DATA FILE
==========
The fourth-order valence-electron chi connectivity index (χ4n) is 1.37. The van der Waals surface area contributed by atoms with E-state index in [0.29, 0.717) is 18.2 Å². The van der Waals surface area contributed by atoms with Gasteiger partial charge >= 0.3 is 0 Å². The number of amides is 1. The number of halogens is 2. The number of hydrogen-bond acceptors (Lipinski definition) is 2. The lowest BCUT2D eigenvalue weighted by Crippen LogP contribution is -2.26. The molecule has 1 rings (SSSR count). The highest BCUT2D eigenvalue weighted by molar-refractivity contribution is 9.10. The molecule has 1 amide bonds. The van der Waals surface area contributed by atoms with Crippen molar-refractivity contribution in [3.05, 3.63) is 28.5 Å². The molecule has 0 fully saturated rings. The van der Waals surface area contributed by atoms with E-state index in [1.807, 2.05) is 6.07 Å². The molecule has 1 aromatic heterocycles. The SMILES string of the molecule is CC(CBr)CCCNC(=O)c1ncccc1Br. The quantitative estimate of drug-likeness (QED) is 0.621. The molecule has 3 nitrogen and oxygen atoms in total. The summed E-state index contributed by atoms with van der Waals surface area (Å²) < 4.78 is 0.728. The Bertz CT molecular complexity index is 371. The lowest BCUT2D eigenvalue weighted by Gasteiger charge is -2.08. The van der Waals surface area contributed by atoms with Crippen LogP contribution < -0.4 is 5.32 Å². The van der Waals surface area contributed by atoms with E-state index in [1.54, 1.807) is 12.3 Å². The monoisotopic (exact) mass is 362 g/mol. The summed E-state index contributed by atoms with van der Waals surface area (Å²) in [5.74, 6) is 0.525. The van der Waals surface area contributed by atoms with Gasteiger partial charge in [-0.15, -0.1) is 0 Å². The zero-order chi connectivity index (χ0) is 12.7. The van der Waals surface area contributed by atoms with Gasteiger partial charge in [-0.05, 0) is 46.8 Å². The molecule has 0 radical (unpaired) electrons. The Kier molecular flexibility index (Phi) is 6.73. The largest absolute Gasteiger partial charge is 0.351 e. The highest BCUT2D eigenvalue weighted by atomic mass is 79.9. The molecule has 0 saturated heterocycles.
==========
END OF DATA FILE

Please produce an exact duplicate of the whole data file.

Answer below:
The fourth-order valence-electron chi connectivity index (χ4n) is 1.37. The van der Waals surface area contributed by atoms with E-state index in [0.29, 0.717) is 18.2 Å². The van der Waals surface area contributed by atoms with Gasteiger partial charge >= 0.3 is 0 Å². The number of amides is 1. The number of halogens is 2. The number of hydrogen-bond acceptors (Lipinski definition) is 2. The lowest BCUT2D eigenvalue weighted by Crippen LogP contribution is -2.26. The molecule has 1 rings (SSSR count). The highest BCUT2D eigenvalue weighted by molar-refractivity contribution is 9.10. The molecule has 1 amide bonds. The van der Waals surface area contributed by atoms with Crippen molar-refractivity contribution in [3.05, 3.63) is 28.5 Å². The molecule has 0 fully saturated rings. The van der Waals surface area contributed by atoms with E-state index in [1.807, 2.05) is 6.07 Å². The molecule has 1 aromatic heterocycles. The SMILES string of the molecule is CC(CBr)CCCNC(=O)c1ncccc1Br. The quantitative estimate of drug-likeness (QED) is 0.621. The molecule has 3 nitrogen and oxygen atoms in total. The summed E-state index contributed by atoms with van der Waals surface area (Å²) < 4.78 is 0.728. The Bertz CT molecular complexity index is 371. The lowest BCUT2D eigenvalue weighted by Gasteiger charge is -2.08. The van der Waals surface area contributed by atoms with Crippen LogP contribution < -0.4 is 5.32 Å². The van der Waals surface area contributed by atoms with E-state index in [1.54, 1.807) is 12.3 Å². The monoisotopic (exact) mass is 362 g/mol. The summed E-state index contributed by atoms with van der Waals surface area (Å²) in [5.74, 6) is 0.525. The van der Waals surface area contributed by atoms with Gasteiger partial charge in [-0.15, -0.1) is 0 Å². The zero-order chi connectivity index (χ0) is 12.7. The van der Waals surface area contributed by atoms with Gasteiger partial charge in [-0.05, 0) is 46.8 Å². The molecule has 0 radical (unpaired) electrons. The Kier molecular flexibility index (Phi) is 6.73. The largest absolute Gasteiger partial charge is 0.351 e. The highest BCUT2D eigenvalue weighted by atomic mass is 79.9. The molecule has 0 saturated heterocycles.